The tide was its own attraction. Each evening, it came in a good 20-plus feet. In the morning, it pulled back, more than doubling the width of the beach, and creating swirly sand art.

One day we snorkeled in the Caribbean Sea, not far from the historic and aptly named town of Portobelo. The water was warm, and the fish, though not that colorful, entertained us. A short beach break also was nice, though the surroundings could have been kept cleaner. After lunch in a fish house (the vegetarians got plantains and beans and rice), we spent the afternoon wandering the sleepy historic town.

The meager ruins of the San Jerónimo Fort, built from the 16th to 18th centuries and a UNESCO World Heritage Center, made for a pretty vantage point to take in the harbor with its boats and the nearby 1630 Royal Customs House. At the Black Christ Church, we saw the famed, four-foot Black Jesus Christ statue. Legend has it that a box containing the figure mysteriously appeared on the shores of Portobelo. Each October, the town attracts pilgrims.

Another day, we explored the three faces of Panama City, starting with a wander through Casco Antiguo (the Old Town), a World Heritage site. In the middle of a renaissance, the same block contains pristine, colorful houses restored to their colonial glory and dilapidated, grimy structures where a few squatters still live.

In the late afternoon, we planned to visit the ruins of Panama Viejo, the original settlement founded by Pedrarias Davila in 1519. (An attack on it by pirates led to the construction of Casco Antiguo.) As our cab inched along Avenue Cincuentenario, we realized we would never make it to the park before closing time. Lucky for us, the avenue runs parallel to the ruins, and we at least got a taste of the old settlement.

It was a wild contrast. On the right, we spied the 16th-century stone remains of the Spanish settlement. On the left, we took in the 21st-century skyscrapers of the financial district, including a Trump hotel and tower, which every cabdriver insisted on pointing out to U.S. visitors. Later, we got another perspective from atop Ancon Hill. At the Amador Causeway, we enjoyed ice cream and imagined life aboard the many fancy yachts docked there.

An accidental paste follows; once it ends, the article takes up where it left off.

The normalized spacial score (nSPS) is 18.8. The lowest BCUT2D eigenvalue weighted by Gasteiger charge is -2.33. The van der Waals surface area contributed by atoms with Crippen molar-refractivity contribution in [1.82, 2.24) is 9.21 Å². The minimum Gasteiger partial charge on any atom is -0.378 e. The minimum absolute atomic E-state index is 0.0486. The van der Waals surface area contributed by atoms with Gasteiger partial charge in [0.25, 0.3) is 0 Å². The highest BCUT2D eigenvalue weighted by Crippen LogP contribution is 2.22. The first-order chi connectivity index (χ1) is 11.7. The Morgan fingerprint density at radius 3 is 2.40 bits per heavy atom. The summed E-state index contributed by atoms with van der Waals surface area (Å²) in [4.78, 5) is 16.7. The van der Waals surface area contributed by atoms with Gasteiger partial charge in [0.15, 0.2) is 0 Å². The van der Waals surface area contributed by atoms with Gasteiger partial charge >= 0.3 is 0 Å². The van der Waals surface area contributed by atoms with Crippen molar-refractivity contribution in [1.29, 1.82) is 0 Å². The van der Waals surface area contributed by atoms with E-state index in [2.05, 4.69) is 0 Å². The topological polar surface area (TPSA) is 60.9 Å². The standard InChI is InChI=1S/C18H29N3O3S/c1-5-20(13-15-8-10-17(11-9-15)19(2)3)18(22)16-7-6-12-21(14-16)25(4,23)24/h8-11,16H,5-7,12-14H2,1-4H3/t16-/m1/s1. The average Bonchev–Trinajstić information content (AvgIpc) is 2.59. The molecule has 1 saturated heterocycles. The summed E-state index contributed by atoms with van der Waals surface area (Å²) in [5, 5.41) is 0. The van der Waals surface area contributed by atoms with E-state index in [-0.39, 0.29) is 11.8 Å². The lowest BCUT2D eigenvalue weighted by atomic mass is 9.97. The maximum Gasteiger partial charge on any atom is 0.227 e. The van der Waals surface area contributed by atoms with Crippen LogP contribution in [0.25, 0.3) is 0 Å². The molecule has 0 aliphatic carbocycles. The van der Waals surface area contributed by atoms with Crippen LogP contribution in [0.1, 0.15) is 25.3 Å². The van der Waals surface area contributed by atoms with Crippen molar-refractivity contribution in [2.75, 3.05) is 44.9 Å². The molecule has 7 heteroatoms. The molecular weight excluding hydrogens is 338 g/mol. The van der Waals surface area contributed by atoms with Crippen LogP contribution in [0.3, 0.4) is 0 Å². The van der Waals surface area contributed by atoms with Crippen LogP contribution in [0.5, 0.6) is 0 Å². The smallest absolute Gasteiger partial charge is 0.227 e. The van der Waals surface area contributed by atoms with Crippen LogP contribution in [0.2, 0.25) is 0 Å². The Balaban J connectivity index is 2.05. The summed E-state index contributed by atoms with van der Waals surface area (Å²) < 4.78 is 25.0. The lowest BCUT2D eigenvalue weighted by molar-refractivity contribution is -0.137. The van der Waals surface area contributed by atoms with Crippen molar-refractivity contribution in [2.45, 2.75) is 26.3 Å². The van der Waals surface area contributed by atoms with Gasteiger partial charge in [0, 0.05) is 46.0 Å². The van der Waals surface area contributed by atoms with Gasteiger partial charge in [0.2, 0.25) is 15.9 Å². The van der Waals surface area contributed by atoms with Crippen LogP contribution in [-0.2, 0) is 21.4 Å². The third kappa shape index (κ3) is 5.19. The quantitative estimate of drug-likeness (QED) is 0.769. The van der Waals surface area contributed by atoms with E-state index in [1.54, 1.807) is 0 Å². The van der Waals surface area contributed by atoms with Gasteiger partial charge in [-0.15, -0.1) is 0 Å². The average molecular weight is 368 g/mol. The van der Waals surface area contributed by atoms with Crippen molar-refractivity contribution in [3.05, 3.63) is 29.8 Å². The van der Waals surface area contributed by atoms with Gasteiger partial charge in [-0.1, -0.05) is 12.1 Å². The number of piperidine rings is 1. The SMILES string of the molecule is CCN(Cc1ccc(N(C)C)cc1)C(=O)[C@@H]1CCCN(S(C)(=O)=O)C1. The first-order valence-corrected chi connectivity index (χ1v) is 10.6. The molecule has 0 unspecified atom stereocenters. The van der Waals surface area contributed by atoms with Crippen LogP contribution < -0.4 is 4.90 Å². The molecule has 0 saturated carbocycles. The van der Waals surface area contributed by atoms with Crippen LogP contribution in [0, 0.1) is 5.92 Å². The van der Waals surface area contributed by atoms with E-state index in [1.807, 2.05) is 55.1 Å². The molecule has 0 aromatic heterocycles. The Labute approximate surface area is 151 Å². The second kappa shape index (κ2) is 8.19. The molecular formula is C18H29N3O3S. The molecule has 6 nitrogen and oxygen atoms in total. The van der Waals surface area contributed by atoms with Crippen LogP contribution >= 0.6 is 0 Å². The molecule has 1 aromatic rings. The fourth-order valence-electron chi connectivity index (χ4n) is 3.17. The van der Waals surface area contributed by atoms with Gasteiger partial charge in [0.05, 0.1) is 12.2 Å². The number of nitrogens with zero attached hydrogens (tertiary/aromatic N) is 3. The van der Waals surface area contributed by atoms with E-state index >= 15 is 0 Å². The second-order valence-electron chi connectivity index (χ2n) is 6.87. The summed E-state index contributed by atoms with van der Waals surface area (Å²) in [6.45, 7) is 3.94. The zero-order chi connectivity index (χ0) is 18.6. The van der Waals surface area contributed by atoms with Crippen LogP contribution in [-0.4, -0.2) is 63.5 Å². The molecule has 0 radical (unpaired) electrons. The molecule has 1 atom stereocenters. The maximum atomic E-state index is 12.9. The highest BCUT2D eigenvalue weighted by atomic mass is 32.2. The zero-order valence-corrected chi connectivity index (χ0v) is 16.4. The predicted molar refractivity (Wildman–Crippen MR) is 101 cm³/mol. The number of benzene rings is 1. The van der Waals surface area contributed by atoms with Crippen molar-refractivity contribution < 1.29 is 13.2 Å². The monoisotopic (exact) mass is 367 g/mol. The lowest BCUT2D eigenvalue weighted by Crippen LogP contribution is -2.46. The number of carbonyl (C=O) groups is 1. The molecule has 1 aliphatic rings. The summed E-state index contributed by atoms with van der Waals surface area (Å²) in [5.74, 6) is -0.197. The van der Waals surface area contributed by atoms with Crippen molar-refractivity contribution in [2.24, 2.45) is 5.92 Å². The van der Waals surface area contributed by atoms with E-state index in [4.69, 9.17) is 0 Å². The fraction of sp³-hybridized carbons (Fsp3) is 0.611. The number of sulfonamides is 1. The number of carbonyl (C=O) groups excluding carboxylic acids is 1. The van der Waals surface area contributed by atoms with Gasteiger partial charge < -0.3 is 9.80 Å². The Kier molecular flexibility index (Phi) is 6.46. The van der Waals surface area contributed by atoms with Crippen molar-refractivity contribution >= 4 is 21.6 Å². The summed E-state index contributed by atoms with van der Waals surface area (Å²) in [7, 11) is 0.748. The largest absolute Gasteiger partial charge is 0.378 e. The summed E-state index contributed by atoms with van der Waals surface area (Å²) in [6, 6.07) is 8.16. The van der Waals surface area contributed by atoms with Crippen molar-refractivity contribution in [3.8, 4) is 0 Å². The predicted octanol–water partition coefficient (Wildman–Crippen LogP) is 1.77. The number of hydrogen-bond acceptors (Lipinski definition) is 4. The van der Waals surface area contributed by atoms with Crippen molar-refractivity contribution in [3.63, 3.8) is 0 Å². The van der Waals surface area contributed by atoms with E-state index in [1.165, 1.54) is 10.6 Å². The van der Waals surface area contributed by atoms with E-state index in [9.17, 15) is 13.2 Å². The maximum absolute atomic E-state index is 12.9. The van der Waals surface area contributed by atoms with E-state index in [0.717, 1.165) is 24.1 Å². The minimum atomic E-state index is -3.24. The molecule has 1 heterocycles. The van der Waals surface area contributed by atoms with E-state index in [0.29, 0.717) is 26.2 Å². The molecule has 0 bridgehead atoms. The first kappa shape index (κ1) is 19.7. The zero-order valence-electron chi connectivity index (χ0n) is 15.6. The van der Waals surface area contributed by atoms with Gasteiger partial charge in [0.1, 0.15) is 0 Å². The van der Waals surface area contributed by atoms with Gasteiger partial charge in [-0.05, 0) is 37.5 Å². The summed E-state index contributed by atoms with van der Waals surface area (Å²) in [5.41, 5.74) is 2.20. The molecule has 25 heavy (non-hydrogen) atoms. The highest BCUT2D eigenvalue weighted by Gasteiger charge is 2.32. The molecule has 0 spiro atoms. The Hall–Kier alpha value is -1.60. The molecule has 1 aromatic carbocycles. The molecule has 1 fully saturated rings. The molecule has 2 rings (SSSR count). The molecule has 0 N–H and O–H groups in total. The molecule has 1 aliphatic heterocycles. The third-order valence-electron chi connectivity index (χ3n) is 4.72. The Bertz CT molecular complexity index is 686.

Of course, we spent a day on a partial crossing of the Panama Canal, more than a century old. The six-hour boat ride took us past El Renacer prison (which housed dictator Noriega), terraced hillsides, under two bridges (the modern Centennial Bridge and the Bridge of the Americas), and through the Continental Divide. But what happens inside the locks is the real point. In the Pedro Miguel Locks, one of two sets of locks on the Pacific side, the vessel was lowered nine meters in one step. Expansion was underway to widen the canal for the transit of larger ships. Almost imperceptibly, the water level dropped on the wall clad in green scum. Then the boat entered the artificial Miraflores Lake before moving into the Miraflores Locks. There, the vessel dropped 18 meters in two steps.

Even today, with iPhones and Mars probes, the engineering marvel commands attention. It is an experience that is often, and well, told. For us, the arguably equal marvel was the many lesser-known sides of Panama City and its surroundings - the Old Town, the ruins of the even older settlement, the skyscrapers of the New City, its waters and beaches, its history and legends.